The Sword‘s transition from previous stoner rock path to a traditional classic rock endorsed sound on this year’s ‘‘High Country’’ album, felt natural and was delivered with proficient ease. So can they merge the coruscating mix of the old and the new into a successful live set? More later.
First up, and the nights only support band is London’s very own Hang the Bastard, returning to Camden after their headline appearance at the more intimate, Our Black Heart pub, (a mere stones throws away) venue at this year’s Desertfest. The aptly titled band, deliver huge concrete slabs of grinding sludge with ferocity and serious intent. Fronted by the rather hairy Tomas Hubbard – a cross between a yeti and a character from ‘Michael Bentine’s Potty Time’ – spares us any in-between songs pleasantries, instead stares out intensely while the band squeal feedback and thunderous chunks of distorted bass. They mean business and although the throat splitting, roar vocal style is an acquired taste, they boast mighty built-like-a-tank riffs and when obliteration is complete, they depart among a cacophony of more stoked up hum and hiss feedback.
Into a sold out show on a Friday night The Sword enters to the ‘Unicorn Farm’ intro and then burst forth with ‘ Buzzards’ from their aforementioned current album, followed by a rather sped up ‘Tres Brujas’, which nearly swerves out of control before they manage to hold it steady. They continue to intertwine the stoner and classic rock elements into their set so well it amounts to an impressive outpouring and a real showcase of the quality material at their disposal. Stoner rock has never been about big sing-along chorus led anthems and The Sword doesn’t buck that trend, but instead focuses on major league hooks and the ability to groove. And boy, do they grooooove! It’s a case of humming along, and in some cases Sword devotees are around me air guitaring, to the very infectious riffs flowing from the elegant fingers of John Croncise and Kyle Shutt -and none more so than when it’s the twin guitar heaven of ‘Empty Temples’ and ‘High Country’.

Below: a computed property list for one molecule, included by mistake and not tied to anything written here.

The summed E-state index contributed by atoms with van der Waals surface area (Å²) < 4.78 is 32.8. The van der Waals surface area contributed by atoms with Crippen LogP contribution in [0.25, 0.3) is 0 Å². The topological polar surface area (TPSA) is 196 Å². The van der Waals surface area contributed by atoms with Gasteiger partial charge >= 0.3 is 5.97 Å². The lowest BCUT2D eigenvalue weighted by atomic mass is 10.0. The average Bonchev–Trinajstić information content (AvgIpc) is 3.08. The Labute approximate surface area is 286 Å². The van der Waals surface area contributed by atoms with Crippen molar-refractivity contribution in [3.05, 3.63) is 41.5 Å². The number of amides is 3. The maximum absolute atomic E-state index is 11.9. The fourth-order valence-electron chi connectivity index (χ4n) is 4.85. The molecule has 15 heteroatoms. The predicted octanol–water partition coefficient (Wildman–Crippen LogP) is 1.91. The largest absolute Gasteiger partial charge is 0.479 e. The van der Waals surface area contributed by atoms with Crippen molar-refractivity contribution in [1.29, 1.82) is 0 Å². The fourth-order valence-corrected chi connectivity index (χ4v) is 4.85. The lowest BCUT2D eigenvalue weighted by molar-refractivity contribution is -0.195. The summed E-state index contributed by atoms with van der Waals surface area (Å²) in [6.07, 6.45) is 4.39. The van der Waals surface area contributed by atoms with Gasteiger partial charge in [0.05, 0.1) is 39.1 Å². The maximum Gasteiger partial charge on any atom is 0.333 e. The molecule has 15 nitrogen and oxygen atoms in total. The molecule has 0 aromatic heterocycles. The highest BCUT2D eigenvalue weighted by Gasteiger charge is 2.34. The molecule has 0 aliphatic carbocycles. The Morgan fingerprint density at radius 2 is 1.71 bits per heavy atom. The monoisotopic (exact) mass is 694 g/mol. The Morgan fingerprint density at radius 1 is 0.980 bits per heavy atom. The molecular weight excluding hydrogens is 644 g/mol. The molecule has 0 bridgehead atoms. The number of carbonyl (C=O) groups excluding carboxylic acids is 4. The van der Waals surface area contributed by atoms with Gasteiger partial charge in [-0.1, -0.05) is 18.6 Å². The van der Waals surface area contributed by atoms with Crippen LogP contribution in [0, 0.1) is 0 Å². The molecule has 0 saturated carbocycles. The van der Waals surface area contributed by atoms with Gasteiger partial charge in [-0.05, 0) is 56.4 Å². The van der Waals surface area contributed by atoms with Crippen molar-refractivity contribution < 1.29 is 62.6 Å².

While the older material produces the greatest response from the crowd – ‘Maiden, Mother and Crone’, ‘Freya’, ‘The Horned Goddess’ – there are certain tracks from the new album which keeps the crowd at thefront rocking out, momentum at full tilt, especially the sublime ‘The Dreamthieves’. If there is a flaw to any ambition to appeal to a larger arena sized audience then it is a lack of a charismatic frontman, but on tonight’s evidence that is small fish when compared to the high quality rock on offer throughout their set, and proof that The Sword is indeed, a definite class act.
The Sword setlist:
Intro (Unicorn Farm), Buzzards, Tres Bujas, Cloak of Feathers, High County, Arcane Montane, Ghost Eye, Tears like Diamonds, Freya, The Horned Goddess, The Dreamthieves, Hexenringe, Seven Sisters, Empty Temples, Mist and Shadows, Maiden, Mother and Crone, Dying Earth, Encore: Suffer No Fools, Arrows in the Dark